Plato and Pythagoreanism

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OUP USA, Sep 19, 2013 - History - 305 pages
Was Plato a Pythagorean? Plato's students and earliest critics thought so, but scholars since the 19th century have been more skeptical. In Plato and Pythagoreanism, Phillip Sidney Horky argues that a specific type of Pythagorean philosophy, called "mathematical" Pythagoreanism, exercised a decisive influence on fundamental aspects of Plato's philosophy. The progenitor of mathematical Pythagoreanism was the infamous Pythagorean heretic and political revolutionary Hippasus of Metapontum, a student of Pythagoras who is credited with experiments in harmonics that led to innovations in mathematics. The innovations of Hippasus and other mathematical Pythagoreans, including Empedocles of Agrigentum, Epicharmus of Syracuse, Philolaus of Croton, and Archytas of Tarentum, presented philosophers like Plato with new approaches to science that sought to reconcile empirical knowledge with abstract mathematical theories. Plato and Pythagoreanism shows how mathematical Pythagoreanism established many of the fundamental philosophical questions Plato dealt with in his central dialogues, including Cratylus, Phaedo, Republic, Timaeus, and Philebus. In the process, it also illuminates the historical significance of the mathematical Pythagoreans, a group whose influence over the development of philosophical and scientific methods have been obscured since late antiquity. The picture that results is one in which Plato inherits mathematical Pythagorean method only to transform it into a powerful philosophical argument concerning the essential relationships between the cosmos and the human being.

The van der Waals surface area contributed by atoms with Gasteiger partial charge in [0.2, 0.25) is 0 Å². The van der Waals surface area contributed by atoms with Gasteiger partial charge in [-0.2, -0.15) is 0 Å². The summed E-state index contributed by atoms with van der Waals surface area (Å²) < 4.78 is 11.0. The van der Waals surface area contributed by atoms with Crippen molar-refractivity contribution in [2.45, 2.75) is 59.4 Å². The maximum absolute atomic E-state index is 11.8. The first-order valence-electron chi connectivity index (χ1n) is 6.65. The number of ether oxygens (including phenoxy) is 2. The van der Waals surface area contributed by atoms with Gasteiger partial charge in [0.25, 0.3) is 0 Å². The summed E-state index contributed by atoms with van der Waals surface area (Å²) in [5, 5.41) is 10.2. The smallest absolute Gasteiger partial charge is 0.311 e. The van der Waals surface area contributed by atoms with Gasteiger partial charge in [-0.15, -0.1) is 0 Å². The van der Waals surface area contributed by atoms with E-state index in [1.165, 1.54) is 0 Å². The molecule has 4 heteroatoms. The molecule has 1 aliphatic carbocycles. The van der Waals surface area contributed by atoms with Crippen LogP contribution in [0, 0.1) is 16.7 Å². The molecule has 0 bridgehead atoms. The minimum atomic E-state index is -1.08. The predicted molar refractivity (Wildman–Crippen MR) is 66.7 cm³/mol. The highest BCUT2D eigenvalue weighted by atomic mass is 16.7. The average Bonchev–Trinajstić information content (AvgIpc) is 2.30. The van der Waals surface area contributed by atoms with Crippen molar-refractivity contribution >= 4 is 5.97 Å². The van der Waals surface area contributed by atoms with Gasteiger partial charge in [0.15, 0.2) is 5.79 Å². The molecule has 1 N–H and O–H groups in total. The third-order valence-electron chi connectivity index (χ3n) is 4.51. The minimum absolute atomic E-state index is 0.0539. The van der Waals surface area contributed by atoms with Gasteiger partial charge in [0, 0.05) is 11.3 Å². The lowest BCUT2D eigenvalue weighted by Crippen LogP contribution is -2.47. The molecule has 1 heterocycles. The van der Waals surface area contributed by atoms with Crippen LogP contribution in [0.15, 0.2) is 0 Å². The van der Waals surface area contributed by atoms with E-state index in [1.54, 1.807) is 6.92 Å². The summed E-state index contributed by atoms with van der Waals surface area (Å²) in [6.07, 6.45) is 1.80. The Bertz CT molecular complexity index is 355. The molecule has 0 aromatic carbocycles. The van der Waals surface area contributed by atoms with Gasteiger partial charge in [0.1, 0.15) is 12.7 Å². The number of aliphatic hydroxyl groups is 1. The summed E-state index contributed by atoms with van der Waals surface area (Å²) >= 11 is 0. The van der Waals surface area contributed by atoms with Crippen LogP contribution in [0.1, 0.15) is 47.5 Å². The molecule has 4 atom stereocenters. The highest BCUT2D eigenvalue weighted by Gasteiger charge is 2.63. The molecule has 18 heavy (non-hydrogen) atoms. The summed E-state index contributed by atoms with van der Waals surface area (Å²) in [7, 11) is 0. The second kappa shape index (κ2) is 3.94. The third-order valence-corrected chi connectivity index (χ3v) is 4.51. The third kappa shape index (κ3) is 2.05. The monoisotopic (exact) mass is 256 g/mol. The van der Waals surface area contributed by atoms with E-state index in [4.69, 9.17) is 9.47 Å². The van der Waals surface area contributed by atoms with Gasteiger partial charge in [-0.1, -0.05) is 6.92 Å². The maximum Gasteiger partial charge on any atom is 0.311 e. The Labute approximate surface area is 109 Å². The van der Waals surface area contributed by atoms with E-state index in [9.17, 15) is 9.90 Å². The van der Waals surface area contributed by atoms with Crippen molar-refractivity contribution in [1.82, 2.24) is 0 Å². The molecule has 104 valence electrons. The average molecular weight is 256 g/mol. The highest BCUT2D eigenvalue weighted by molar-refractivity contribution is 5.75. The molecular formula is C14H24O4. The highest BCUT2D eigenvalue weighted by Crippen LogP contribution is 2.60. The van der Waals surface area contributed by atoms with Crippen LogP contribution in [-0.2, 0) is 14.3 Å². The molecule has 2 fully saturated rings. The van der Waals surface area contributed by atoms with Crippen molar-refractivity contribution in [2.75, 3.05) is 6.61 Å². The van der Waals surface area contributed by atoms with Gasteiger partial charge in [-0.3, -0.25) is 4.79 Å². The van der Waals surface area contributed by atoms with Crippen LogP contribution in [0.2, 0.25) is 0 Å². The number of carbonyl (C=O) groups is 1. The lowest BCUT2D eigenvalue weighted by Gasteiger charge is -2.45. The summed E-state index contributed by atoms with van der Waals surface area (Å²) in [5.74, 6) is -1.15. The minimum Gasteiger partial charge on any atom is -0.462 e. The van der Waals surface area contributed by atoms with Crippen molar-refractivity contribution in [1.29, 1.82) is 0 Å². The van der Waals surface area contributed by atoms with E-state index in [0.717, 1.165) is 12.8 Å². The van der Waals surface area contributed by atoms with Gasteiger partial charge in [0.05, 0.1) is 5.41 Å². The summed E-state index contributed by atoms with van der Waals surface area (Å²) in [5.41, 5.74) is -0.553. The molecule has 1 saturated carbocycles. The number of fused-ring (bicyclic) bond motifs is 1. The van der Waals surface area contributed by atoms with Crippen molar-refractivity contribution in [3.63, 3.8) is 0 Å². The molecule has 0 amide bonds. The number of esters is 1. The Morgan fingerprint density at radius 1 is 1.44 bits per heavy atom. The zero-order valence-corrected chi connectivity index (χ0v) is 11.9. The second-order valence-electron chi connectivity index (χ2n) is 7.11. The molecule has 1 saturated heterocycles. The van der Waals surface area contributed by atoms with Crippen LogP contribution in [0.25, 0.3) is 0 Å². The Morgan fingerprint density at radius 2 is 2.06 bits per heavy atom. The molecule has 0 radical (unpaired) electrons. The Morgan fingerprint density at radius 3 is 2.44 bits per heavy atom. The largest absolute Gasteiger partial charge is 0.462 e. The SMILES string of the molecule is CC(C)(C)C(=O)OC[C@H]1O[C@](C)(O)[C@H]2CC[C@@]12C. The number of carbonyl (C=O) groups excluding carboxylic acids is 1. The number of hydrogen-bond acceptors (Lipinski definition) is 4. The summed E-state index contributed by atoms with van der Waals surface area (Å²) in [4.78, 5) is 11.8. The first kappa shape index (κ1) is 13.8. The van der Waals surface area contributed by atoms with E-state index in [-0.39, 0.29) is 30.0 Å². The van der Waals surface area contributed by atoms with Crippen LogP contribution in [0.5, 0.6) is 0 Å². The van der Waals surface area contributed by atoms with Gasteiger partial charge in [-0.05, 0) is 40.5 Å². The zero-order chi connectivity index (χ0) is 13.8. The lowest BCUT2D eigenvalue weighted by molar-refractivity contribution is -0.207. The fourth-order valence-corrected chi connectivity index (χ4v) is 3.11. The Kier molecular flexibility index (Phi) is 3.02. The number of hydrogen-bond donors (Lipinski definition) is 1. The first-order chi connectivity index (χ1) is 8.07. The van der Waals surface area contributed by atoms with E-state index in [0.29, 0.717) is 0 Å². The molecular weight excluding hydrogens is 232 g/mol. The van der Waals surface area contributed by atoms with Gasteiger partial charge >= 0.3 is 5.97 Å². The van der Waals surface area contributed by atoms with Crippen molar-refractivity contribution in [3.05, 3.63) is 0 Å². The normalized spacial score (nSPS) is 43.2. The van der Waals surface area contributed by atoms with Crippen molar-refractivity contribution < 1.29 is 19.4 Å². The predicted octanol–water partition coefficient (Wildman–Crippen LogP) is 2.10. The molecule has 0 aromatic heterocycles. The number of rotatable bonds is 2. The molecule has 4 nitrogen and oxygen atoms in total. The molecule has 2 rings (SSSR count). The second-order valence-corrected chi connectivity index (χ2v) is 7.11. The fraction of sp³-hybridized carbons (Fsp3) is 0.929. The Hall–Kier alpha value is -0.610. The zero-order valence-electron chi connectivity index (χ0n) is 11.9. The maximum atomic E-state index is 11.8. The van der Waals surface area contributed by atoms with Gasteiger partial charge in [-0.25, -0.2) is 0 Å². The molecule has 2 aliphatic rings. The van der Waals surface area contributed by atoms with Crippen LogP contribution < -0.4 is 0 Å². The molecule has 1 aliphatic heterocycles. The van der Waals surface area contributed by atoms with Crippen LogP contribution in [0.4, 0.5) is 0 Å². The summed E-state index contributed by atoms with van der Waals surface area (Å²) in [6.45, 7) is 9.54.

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Contents

1 Aristotle on Mathematical Pythagoreanism in the Fourth Century BCE
3
2 Hippasus of Metapontum and Mathematical Pythagoreanism
37
3 Exoterism and the History of Pythagorean Politics
85
4 Mathematical Pythagoreanism and Platos Cratylus
125
5 What Is Wisest? Mathematical Pythagoreanism and Platos Phaedo
167
Mathematical Pythagoreanism and Discovery
201
Afterword
261
Bibliography
265
Index Locorum
281
General Index
295
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About the author (2013)


Phillip Sidney Horky is Lecturer in Classics at Durham University.